Wednesday, March 24, 2010
Wednesday, March 17, 2010
Saturday, March 13, 2010
Often times individuals who have experienced trauma will relive that trauma in their dreams, or rather nightmare, which replay or imitate closely details of their abuse. For women in recovery from substance abuse the dreams often appear in the form of sudden and unexpected using or drinking. These dreams are commonly known in the recovery community as "using dreams". These dreams occur commonly in the early stages of recovery and healing but they may also make surprise appearances years later, often seemingly "out of the blue"
Most likely these dreams and sometimes accompanying flashbacks are triggered by some cue that we may not have consciously recognized. "Triggers" can come in many forms, a person who somehow
reminds you of your abuser, hearing of or witnessing violence on television or in the news, or being at an event where alcohol is being consumed are all examples of some obvious triggers. Although these triggers seem obvious enough we often brush them aside, especially after many years of distance between us and the original incident(s). We don't realize, or don't want to admit, that those events can still affect us negatively. It is not always our own unwillingness to acknowledge the power our memories still have. Sometimes memories stored deeply can be aroused without our conscious awareness of a triggering event.
Sometimes we are triggered by subtle stimuli, a song, a scent, a sense of déjà vu that awakens an image or feeling from our past. In our busy day we may pay no mind to that feeling and continue on with our business. But at night when we sleep and the subconscious mind takes over, the trigger is still there and unrestrained by the well meaning orderly ego. This is when those pesky dreams may appear.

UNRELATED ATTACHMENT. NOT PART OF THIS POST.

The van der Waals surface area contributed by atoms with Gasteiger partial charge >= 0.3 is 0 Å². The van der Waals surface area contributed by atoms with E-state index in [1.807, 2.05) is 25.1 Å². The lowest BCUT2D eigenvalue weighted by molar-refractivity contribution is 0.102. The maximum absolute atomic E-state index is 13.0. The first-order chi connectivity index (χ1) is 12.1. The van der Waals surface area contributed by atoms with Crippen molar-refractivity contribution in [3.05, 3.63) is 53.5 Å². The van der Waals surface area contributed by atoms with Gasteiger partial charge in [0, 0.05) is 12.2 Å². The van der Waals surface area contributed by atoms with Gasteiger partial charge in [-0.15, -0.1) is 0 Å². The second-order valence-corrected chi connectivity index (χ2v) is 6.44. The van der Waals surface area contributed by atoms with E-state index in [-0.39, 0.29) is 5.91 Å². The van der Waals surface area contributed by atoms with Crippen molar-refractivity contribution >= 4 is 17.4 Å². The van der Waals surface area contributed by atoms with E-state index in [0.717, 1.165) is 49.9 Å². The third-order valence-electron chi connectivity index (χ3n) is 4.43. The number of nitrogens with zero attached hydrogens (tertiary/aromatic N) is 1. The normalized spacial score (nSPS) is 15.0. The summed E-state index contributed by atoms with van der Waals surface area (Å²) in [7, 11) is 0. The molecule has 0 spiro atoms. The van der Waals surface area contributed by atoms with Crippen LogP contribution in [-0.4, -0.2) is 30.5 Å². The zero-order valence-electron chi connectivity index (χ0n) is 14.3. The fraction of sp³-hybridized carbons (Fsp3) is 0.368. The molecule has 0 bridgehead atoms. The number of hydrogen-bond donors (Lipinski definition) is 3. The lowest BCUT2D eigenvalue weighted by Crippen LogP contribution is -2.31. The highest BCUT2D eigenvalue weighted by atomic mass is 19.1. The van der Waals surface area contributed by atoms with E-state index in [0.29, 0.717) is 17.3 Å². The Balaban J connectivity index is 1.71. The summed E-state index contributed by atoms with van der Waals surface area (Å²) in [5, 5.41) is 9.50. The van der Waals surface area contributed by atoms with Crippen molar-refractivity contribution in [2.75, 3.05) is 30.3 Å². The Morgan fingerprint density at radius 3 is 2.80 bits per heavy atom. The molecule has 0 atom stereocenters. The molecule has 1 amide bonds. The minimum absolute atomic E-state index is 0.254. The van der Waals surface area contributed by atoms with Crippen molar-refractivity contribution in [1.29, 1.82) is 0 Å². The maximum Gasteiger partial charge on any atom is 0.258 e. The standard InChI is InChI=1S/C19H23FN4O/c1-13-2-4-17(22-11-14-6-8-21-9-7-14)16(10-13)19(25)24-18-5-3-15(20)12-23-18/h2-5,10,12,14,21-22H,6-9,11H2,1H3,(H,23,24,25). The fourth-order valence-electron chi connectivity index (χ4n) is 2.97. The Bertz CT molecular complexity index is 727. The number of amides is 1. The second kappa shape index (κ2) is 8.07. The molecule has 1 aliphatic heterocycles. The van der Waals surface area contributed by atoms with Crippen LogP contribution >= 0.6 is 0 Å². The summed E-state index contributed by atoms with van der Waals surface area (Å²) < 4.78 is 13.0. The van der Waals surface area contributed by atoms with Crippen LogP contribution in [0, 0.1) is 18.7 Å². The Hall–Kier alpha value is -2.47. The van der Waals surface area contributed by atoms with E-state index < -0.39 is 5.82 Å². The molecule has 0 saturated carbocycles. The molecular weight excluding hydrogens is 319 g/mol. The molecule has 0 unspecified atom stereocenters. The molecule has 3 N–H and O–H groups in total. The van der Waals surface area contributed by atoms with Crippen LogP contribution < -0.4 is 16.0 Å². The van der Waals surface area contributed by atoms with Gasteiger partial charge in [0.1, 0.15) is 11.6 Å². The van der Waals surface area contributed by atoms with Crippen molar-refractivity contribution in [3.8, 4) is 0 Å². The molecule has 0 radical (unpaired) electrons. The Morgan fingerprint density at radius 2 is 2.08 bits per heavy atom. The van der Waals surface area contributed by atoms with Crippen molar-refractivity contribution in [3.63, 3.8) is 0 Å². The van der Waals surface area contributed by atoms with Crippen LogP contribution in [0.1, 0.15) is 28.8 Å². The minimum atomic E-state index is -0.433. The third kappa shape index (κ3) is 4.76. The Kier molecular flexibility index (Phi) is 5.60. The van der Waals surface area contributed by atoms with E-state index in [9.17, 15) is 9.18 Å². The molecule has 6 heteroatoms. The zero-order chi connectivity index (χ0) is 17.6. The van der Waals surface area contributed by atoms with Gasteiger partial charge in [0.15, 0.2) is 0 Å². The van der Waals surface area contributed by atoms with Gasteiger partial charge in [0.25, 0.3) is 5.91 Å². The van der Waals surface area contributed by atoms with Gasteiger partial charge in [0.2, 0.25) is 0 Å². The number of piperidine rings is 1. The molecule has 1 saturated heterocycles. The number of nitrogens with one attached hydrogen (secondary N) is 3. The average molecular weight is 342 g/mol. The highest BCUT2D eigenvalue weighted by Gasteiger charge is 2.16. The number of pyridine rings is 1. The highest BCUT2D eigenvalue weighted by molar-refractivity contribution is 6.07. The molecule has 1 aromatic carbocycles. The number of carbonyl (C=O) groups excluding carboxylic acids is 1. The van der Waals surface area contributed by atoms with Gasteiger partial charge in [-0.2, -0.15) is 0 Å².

Although these dreams can be disturbing, leaving us feeling jumpy and unsettled all the next day, there is value in their occurrence. We may learn and heal with the help of these dreams if we know how to use them to our benefit. And if they are causing undue stress and lack of sleep, there are ways we can learn to cope. At this point I want to remind my readers that a general rule of thumb is that when thoughts, events, emotions or physical symptoms advance to the point that they are interfering with one's daily functioning, it's usually time to seek professional help. Assuming however you are not to this point there are a few tips to help you use your "bad dreams" as tools for enlightenment and healing.
Keep a dream journal- this practice can be helpful for a few different reasons. First, writing the dream can help you process the feelings behind it just as talking to someone about it would When we are able to put our feelings in the light it often takes away some of the fear and confusion embedded in them. It is when we repress these feelings and fears that they come back to harass us again and again. Secondly a dream journal helps you keep track of when these dreams occur which may possibly help you to link them to events and situations that may be triggering for you, Finally, dreams are often confusing and seem to make little sense at first review, I have found that by looking back at my dream journals weeks or even months later, meanings and impressions are much more clear than at first glance.
Another practice that can be helpful (and some people find it easier to do this than others, but I guarantee with practice it becomes easier) is to prepare yourself before going to sleep. Tell yourself that if you have a nightmare you will be safe. Have a plan for how to confront it. It may not work the first time, but like anything new it takes practice. At one time I was having repeated nightmares of my ex-husband ridiculing me and verbally abusing me. I kept practicing preparing myself before going to sleep and finally I was able to walk away from him in one dream. In the next I turned to him and screamed "leave me alone you can't hurt me anymore!" It worked. I rarely dream of him anymore and if I do I am no longer in a victim role in the dreams.
There are many additional techniques to use when confronting triggers and flashbacks and I am currently working on compiling a recommended reading list to share with my readers. I would also love to hear from my readers as to your experiences with taming the dragons of unwanted memories, flashbacks and nightmares. We all have a lot to offer each other by sharing our paths to healing!
Peace and Blessings and Sweet Dreams!